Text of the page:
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To the Shakers, a good song was a gift; indeed the test of a song's goodness was how much of a gift it was. In their call to 'labour to make the way of God your own', Shaker artists expressed an aesthetic that had much in common with the old Japanese notion, attributed to Hokusai, that to paint bamboo, one had first to become bamboo.
In his tenth collection, John Burnside begins with an interrogation of the gift song, treating matters of faith and connection, the community of living creatures and the idea of a free church - where faith is placed, not in dogma or a possible credo, but in the indefinable - and moves on through explorations of time and place, towards a tentative and idiosyncratic re-ligere, the beginnings of a renewal of the connection to, and faith in, an ordered world.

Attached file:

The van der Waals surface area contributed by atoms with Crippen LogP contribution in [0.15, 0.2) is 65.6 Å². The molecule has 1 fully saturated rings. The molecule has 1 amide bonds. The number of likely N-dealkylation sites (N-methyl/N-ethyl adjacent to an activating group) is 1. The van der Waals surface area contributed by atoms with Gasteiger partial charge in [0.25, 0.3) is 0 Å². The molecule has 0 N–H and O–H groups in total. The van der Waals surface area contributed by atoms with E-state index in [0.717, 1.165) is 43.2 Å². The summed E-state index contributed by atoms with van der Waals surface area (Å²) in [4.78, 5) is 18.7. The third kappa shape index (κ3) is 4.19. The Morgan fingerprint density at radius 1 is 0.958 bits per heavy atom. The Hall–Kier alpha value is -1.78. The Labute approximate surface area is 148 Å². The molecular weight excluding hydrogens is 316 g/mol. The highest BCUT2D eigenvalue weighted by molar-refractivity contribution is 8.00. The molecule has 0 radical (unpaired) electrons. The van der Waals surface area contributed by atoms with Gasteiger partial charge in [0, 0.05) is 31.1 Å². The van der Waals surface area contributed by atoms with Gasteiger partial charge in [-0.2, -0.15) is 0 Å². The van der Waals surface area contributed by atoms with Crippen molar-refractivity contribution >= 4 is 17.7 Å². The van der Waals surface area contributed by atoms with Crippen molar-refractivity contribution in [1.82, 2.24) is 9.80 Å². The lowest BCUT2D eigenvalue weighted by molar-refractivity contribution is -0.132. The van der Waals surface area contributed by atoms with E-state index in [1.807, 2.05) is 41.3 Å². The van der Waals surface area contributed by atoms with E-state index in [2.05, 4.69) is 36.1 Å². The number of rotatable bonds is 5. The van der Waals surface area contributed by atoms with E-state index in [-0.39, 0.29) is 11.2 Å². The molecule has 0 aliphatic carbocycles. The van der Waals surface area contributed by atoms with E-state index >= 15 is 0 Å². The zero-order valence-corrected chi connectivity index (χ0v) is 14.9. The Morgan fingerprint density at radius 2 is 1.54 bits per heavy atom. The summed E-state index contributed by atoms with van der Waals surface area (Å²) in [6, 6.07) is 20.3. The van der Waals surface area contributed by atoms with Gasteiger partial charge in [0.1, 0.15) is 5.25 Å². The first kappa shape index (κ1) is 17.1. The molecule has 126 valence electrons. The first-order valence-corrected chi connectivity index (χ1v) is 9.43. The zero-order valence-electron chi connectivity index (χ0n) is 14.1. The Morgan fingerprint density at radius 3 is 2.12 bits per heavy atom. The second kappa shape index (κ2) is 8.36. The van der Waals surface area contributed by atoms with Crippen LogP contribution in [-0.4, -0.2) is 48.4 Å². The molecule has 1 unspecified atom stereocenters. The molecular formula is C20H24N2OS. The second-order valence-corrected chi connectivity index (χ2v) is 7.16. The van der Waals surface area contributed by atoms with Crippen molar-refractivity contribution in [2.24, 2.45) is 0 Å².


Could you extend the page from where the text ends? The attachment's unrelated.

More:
The book closes with a series of meditations on place, entitled 'Four Quartets', intended both as a spiritual response to the string quartets of Bartók and Britten (as Eliot's were to Beethoven's late quartets), and as an experiment in the poetic form that the finest of poets, the true miglior fabbro, chose as a medium for his own declaration of faith. The poems in this collection are true gifts: thrillingly beautiful, charged with power and mystery, each imbued with the generous skills of a master of his craft.